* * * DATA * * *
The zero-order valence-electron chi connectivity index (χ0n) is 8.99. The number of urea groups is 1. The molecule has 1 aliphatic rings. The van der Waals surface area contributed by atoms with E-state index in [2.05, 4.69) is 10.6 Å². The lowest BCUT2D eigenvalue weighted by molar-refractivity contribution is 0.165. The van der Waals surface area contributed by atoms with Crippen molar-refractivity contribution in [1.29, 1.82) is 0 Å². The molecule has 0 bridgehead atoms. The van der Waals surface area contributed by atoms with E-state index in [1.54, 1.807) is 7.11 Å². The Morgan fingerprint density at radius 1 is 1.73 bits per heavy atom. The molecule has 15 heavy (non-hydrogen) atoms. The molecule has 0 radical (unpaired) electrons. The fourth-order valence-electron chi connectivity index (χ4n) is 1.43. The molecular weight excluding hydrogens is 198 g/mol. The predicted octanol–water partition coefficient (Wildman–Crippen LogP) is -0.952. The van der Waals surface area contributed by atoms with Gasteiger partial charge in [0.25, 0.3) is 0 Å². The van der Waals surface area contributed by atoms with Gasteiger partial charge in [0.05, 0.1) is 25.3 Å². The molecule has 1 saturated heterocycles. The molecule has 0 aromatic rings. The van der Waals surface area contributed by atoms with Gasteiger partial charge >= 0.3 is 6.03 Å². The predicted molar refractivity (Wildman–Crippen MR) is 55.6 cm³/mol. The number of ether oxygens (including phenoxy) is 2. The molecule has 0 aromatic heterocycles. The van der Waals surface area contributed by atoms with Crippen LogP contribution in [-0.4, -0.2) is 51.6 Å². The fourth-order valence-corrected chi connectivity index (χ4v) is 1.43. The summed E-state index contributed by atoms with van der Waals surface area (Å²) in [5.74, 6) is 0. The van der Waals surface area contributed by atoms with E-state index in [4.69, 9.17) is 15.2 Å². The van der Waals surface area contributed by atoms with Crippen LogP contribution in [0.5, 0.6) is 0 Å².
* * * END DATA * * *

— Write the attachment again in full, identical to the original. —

The zero-order valence-electron chi connectivity index (χ0n) is 8.99. The number of urea groups is 1. The molecule has 1 aliphatic rings. The van der Waals surface area contributed by atoms with E-state index in [2.05, 4.69) is 10.6 Å². The lowest BCUT2D eigenvalue weighted by molar-refractivity contribution is 0.165. The van der Waals surface area contributed by atoms with Crippen molar-refractivity contribution in [1.29, 1.82) is 0 Å². The molecule has 0 bridgehead atoms. The van der Waals surface area contributed by atoms with E-state index in [1.54, 1.807) is 7.11 Å². The Morgan fingerprint density at radius 1 is 1.73 bits per heavy atom. The molecule has 15 heavy (non-hydrogen) atoms. The molecule has 0 radical (unpaired) electrons. The fourth-order valence-electron chi connectivity index (χ4n) is 1.43. The molecular weight excluding hydrogens is 198 g/mol. The predicted octanol–water partition coefficient (Wildman–Crippen LogP) is -0.952. The van der Waals surface area contributed by atoms with Gasteiger partial charge in [0.25, 0.3) is 0 Å². The van der Waals surface area contributed by atoms with Gasteiger partial charge in [0.05, 0.1) is 25.3 Å². The molecule has 1 saturated heterocycles. The molecule has 0 aromatic rings. The van der Waals surface area contributed by atoms with Gasteiger partial charge >= 0.3 is 6.03 Å². The predicted molar refractivity (Wildman–Crippen MR) is 55.6 cm³/mol. The number of ether oxygens (including phenoxy) is 2. The molecule has 0 aromatic heterocycles. The van der Waals surface area contributed by atoms with Crippen LogP contribution in [-0.4, -0.2) is 51.6 Å². The fourth-order valence-corrected chi connectivity index (χ4v) is 1.43. The summed E-state index contributed by atoms with van der Waals surface area (Å²) in [5.74, 6) is 0. The van der Waals surface area contributed by atoms with E-state index in [4.69, 9.17) is 15.2 Å². The van der Waals surface area contributed by atoms with Crippen LogP contribution in [0.5, 0.6) is 0 Å².